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“I don’t get meals from Red Cross during weekends, so I was surprised to hear them calling out for me that day. And when I got to the door, I was shocked to see them turning up with the box,” Margaret shares.
Much to her excitement, she mentions that she was quick to open the parcel to rummage through all its content. One specific item that really caught her attention and painted a big smile on her face was the pack of shortbread biscuits.
“I’m very fond of shortbreads. And as you may notice, my baking days are over. So, I find it lovely to receive a pack of shortbread biscuits as a gift,” she explains.
Each Red Cross parcel contains a range of essential goods to bring comfort and hope to its recipients. Along with a pack an edible treat, the parcel also includes a blanket and a beanie to help keep warm this winter, basic hygiene items like hand sanitiser and toilet paper, and relevant wellbeing resources like books, puzzles, and some tips on how to look after their mental health and wellbeing.
"I was truly blown away by the thought and care that went to every parcel. It's a tremendous effort you put in," Margaret exclaims.
Caring through sharing
New Zealand Red Cross has delivered care parcels to all the users of our Meals on Wheels service like Margaret, as well as to former refugees who recently arrived New Zealand. While they are considered as vulnerable members of our community, it’s amazing to see that they also haven’t lost their sense of generosity. For Margaret, this meant sharing the parcel with other people in need.
She says, “I find everything useful and very thoughtful, but I can’t help but thinking of other people who could also benefit from it, so I decided not to keep all of them for myself.”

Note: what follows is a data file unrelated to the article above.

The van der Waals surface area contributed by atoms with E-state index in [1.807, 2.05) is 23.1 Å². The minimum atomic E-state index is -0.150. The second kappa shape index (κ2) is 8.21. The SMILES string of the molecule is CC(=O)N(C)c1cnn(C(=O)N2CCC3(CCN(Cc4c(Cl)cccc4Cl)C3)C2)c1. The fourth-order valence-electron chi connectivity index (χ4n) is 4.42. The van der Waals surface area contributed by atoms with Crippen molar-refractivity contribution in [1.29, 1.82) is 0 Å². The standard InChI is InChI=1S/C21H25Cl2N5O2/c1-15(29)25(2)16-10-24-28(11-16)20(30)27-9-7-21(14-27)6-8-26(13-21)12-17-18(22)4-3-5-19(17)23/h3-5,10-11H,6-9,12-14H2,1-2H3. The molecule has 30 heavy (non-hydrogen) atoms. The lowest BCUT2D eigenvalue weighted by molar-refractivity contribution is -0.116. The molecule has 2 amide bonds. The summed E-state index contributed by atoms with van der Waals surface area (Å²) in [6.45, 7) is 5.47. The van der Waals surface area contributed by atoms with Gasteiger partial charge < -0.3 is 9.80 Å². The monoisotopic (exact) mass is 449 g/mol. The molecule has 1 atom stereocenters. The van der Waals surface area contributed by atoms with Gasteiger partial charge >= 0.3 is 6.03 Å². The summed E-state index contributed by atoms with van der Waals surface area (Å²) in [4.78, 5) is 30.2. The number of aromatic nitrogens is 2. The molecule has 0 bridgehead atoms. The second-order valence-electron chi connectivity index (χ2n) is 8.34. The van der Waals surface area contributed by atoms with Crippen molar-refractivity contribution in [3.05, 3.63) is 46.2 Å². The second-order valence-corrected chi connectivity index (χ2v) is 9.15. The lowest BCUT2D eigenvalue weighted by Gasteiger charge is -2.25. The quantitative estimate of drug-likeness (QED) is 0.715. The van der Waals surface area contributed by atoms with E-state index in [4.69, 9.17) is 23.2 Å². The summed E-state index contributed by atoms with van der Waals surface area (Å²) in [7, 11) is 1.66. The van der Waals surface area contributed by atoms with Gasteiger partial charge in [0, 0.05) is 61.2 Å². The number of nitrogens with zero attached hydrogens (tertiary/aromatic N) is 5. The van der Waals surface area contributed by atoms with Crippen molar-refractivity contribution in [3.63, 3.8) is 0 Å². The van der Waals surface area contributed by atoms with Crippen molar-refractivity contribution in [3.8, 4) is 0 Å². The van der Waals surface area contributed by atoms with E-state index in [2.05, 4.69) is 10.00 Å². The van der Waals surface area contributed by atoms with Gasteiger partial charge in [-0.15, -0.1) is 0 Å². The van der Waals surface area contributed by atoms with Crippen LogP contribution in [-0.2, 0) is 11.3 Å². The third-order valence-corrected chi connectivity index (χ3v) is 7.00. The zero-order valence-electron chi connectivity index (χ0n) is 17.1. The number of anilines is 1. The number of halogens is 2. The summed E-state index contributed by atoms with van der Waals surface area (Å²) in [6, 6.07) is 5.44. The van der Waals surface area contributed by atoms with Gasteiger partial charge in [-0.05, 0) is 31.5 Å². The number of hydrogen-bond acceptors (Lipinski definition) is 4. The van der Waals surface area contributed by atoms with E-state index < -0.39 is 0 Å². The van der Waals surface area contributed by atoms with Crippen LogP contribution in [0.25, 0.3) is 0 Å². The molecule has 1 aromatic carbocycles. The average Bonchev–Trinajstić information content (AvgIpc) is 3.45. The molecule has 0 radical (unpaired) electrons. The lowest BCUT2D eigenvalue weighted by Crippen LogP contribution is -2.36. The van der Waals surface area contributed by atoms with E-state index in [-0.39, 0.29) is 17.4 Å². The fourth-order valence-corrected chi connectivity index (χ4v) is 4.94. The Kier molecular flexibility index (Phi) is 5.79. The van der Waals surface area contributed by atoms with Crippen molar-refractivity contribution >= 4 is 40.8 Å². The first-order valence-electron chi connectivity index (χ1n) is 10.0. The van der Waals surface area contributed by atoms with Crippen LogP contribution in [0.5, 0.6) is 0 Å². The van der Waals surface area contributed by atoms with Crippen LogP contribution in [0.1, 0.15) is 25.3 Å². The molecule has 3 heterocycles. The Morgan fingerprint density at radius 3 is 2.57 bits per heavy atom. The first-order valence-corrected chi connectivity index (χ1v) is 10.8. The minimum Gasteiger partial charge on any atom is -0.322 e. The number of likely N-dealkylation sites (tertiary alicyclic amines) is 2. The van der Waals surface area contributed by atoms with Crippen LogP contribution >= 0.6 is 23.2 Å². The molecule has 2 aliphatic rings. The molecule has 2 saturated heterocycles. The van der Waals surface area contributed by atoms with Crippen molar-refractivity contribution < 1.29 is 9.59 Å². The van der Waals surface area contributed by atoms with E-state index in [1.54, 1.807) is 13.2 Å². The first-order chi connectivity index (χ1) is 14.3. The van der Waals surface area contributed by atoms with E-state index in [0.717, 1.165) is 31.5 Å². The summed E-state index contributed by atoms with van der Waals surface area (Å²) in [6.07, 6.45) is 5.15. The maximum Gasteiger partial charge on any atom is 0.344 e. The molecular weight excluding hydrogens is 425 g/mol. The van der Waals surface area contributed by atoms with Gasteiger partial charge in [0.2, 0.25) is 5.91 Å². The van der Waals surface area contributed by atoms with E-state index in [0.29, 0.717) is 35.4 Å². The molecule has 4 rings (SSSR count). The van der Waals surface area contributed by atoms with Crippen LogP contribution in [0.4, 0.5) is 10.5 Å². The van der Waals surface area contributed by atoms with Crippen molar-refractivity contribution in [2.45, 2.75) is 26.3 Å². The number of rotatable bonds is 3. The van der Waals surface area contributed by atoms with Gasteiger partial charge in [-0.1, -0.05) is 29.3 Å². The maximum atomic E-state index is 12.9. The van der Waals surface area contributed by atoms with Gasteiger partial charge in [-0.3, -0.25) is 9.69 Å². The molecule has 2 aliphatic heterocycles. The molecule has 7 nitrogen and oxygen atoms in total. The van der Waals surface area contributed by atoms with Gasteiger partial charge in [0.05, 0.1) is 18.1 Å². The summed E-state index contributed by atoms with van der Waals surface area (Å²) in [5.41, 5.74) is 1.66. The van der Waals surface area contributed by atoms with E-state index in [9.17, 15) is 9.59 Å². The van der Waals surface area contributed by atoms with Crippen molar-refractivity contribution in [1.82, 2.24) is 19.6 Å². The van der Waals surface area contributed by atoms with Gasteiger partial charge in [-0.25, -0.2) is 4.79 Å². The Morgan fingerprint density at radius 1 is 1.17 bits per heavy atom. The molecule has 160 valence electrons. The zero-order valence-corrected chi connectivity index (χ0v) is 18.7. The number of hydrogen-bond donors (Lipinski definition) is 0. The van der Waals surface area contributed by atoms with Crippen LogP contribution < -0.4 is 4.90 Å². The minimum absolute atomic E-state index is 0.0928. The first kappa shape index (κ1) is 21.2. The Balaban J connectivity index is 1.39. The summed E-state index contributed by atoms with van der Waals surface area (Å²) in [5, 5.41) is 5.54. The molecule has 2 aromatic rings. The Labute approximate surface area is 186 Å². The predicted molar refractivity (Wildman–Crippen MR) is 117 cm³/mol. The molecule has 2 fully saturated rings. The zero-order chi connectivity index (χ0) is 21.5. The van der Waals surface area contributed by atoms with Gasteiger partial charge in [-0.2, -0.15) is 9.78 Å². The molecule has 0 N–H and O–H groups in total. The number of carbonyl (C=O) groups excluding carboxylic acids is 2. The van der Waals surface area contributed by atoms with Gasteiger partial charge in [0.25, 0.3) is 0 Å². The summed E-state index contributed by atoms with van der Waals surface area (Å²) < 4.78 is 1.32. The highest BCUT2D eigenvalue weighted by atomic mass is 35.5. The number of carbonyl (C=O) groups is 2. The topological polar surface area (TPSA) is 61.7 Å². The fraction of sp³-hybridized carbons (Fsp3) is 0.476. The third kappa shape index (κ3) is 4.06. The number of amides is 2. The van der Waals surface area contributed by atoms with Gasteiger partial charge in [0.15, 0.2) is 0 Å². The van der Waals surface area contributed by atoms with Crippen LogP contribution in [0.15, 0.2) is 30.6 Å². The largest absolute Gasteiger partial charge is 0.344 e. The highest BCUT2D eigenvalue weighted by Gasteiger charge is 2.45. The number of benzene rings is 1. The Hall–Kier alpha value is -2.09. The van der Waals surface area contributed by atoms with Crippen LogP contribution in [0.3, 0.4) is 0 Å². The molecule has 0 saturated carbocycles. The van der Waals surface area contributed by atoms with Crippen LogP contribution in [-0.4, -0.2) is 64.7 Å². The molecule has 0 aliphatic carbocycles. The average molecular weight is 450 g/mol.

“What I did was to a couple of things out of it. I got the shortbread biscuits and the tiny bottle of sanitiser. Everything else in the box, I shared to a rest home that takes charity cases. I passed it on to Glenwood Masonic Hospital, to be given to those who need it.”
Margaret says she called the hospital in advance to express her intention to share the package she received from Red Cross. She then dropped the parcel off at the reception, so that the staff could give the items to those who they thought would benefit the most.
“I reckon all the items in the box will be used—there was nothing there they won’t use,” Margaret says.
“Sometimes, they have children there who are terminally ill — and I’m sure the little hat inside the box would make a kid happy. The book and the puzzle would likely be popular for the kids and adults alike. I reckon that they don’t have access to libraries and things like that as they are not out and about,” she adds.
Receiving Meals on Wheels during lockdown
Margaret is among the numerous people who benefitted from New Zealand Red Cross’ continued delivery of the meals during the COVID-19 Alert Level 4 lockdown.
She explains, “I can’t afford buying from the private hospital all the time because it’s too expensive, and I’m no longer able to cook a decent meal. With the nerve damage in my fingers, arthritis and severed tendons on my shoulders, it’s no longer safe for me to handle things in the oven like heavy pots. I’m absolutely dependent on the meals brought to me.”
Apart from the meals, Margaret highlights that the pleasant interactions she had with Red Cross volunteers somehow helped her get through the feeling of isolation brought about by the need to keep at home during the lockdown.
“I always look forward to the people who deliver them. They are always cheerful, and you can have a couple of words before they leave. It’s nice. Interactions like that are important to me,” she says.
Meals on Wheels
Meals on Wheels is one of our longest standing and most recognised community programmes and one that is much appreciated by the people using the service.
During the COVID-19 lockdown, it was deemed by the government as an essential service.
Meals on Wheels is more than just a carrier of hot meals; through our amazing Meals on Wheels drivers, the service also delivers independence to many elderly and disabled people and those recovering from illness or hospital treatment.
More importantly, the service provides much needed regular social contact for its users.